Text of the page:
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Shortlisted for the Bollinger Everyman Wodehouse Prize
Mamoon is an eminent Indian-born writer who has made a career in England – but now, in his early 70s, his reputation is fading, sales have dried up, and his new wife has expensive taste.
Harry, a young writer, is commissioned to write a biography to revitalise both Mamoon’s career and his bank balance. Harry greatly admires Mamoon’s work and wants to uncover the truth of the artist’s life. Harry’s publisher seeks a more naked truth, a salacious tale of sex and scandal that will generate headlines. Meanwhile Mamoon himself is mining a different vein of truth altogether.
Harry and Mamoon find themselves in a battle of wills, but which of them will have the last word?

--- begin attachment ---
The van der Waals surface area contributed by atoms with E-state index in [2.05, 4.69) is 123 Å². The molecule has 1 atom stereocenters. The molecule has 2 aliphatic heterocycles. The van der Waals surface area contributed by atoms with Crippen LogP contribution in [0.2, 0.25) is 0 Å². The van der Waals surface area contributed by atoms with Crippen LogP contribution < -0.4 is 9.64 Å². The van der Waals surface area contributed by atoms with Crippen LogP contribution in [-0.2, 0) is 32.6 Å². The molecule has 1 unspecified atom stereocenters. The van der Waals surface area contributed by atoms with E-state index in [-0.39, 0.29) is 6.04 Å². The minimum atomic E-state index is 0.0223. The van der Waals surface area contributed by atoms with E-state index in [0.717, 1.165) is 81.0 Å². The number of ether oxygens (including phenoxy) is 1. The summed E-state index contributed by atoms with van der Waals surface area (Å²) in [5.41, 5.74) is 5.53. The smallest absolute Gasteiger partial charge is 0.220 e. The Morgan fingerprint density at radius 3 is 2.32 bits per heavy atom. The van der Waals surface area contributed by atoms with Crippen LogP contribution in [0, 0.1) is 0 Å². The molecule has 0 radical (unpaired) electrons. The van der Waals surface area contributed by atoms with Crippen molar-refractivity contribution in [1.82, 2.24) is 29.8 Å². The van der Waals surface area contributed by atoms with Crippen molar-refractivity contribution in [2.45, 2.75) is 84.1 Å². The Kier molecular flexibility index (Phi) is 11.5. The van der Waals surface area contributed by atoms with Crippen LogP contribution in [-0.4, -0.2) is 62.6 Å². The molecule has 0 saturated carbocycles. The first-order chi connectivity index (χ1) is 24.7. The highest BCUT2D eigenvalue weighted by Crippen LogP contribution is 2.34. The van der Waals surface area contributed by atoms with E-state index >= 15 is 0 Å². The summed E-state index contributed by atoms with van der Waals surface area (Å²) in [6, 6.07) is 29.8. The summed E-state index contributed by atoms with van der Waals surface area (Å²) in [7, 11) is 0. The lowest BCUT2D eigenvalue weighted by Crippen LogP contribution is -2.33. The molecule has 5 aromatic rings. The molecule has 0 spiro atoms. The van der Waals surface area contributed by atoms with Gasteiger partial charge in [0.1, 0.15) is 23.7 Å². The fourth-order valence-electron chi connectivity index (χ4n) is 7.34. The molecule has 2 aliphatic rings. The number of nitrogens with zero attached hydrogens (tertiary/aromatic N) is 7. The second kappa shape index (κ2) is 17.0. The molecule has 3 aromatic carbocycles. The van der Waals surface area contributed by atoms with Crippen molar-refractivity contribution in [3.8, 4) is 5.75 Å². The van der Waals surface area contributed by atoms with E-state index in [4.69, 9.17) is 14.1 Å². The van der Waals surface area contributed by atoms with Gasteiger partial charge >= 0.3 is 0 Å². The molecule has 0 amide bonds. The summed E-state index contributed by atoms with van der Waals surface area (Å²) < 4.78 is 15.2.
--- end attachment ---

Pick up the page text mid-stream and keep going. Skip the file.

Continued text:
The ensuing struggle for dominance raises issues of love and desire, loyalty and betrayal, and the frailties of age versus the recklessness of youth.
Hanif Kureishi has created a tale brimming with youthful exuberance, as hilarious as it is touching, where words have the power to forge a world
Brilliantly funny and entertaining.
His best work to date ... very funny ... Kureishi has written a major work, founded on a major literary problem, set by a master of his craft.
'A great read ... with vivid characters, a serpentine plot and some fizzing dialogue ... Kureishi doesn't miss a trick. The Last Word is hugely entertaining and one of his best novels for some time.'
This is Kureishi at his mischievous, subversive best.
Kureishi's best novel since The Buddha of Suburbia, perhaps because it returns to the original themes of family, race and identity ... the assertion at its heart, that a writer can be an artist, telling the truth, makes this book important as well as enjoyable.
The provocative, powerful new novel from Hanif Kureishi ... The Last Word grippingly explores the point at which a real human being becomes a character.
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